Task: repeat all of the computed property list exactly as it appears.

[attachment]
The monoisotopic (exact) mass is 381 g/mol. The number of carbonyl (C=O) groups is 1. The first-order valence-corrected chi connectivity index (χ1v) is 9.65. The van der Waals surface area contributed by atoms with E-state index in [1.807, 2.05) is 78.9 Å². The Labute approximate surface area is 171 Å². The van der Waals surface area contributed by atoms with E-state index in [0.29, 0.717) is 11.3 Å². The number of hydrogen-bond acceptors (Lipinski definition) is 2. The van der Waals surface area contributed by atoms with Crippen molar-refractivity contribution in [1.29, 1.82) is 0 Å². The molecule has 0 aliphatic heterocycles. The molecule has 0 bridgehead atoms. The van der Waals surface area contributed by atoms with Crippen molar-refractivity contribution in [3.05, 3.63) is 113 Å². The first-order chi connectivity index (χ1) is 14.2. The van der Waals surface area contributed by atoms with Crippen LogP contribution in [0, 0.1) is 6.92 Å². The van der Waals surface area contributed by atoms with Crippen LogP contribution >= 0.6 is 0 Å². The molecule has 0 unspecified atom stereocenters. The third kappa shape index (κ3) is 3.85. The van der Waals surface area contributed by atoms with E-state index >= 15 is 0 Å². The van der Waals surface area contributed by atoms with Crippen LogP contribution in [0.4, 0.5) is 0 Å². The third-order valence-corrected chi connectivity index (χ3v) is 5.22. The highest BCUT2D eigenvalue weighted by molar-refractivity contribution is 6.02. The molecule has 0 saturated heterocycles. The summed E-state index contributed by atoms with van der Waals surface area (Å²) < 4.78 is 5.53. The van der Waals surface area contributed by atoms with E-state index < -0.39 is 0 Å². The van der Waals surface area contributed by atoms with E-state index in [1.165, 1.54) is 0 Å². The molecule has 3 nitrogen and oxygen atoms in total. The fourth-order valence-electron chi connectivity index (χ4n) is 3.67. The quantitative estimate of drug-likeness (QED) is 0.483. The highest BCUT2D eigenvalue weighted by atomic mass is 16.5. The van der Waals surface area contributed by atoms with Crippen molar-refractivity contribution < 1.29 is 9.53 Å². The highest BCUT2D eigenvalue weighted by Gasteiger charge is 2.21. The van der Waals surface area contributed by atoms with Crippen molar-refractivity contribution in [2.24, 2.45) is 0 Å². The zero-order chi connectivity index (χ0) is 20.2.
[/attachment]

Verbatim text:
The monoisotopic (exact) mass is 381 g/mol. The number of carbonyl (C=O) groups is 1. The first-order valence-corrected chi connectivity index (χ1v) is 9.65. The van der Waals surface area contributed by atoms with E-state index in [1.807, 2.05) is 78.9 Å². The Labute approximate surface area is 171 Å². The van der Waals surface area contributed by atoms with E-state index in [0.29, 0.717) is 11.3 Å². The number of hydrogen-bond acceptors (Lipinski definition) is 2. The van der Waals surface area contributed by atoms with Crippen molar-refractivity contribution in [1.29, 1.82) is 0 Å². The molecule has 0 aliphatic heterocycles. The molecule has 0 bridgehead atoms. The van der Waals surface area contributed by atoms with Crippen molar-refractivity contribution in [3.05, 3.63) is 113 Å². The first-order chi connectivity index (χ1) is 14.2. The van der Waals surface area contributed by atoms with Crippen LogP contribution in [0, 0.1) is 6.92 Å². The van der Waals surface area contributed by atoms with Crippen LogP contribution >= 0.6 is 0 Å². The molecule has 0 unspecified atom stereocenters. The third kappa shape index (κ3) is 3.85. The van der Waals surface area contributed by atoms with E-state index >= 15 is 0 Å². The van der Waals surface area contributed by atoms with Crippen LogP contribution in [0.4, 0.5) is 0 Å². The third-order valence-corrected chi connectivity index (χ3v) is 5.22. The highest BCUT2D eigenvalue weighted by molar-refractivity contribution is 6.02. The molecule has 0 saturated heterocycles. The summed E-state index contributed by atoms with van der Waals surface area (Å²) < 4.78 is 5.53. The van der Waals surface area contributed by atoms with E-state index < -0.39 is 0 Å². The van der Waals surface area contributed by atoms with E-state index in [1.165, 1.54) is 0 Å². The molecule has 3 nitrogen and oxygen atoms in total. The fourth-order valence-electron chi connectivity index (χ4n) is 3.67. The quantitative estimate of drug-likeness (QED) is 0.483. The highest BCUT2D eigenvalue weighted by atomic mass is 16.5. The van der Waals surface area contributed by atoms with Crippen molar-refractivity contribution < 1.29 is 9.53 Å². The highest BCUT2D eigenvalue weighted by Gasteiger charge is 2.21. The van der Waals surface area contributed by atoms with Crippen molar-refractivity contribution in [2.24, 2.45) is 0 Å². The zero-order chi connectivity index (χ0) is 20.2.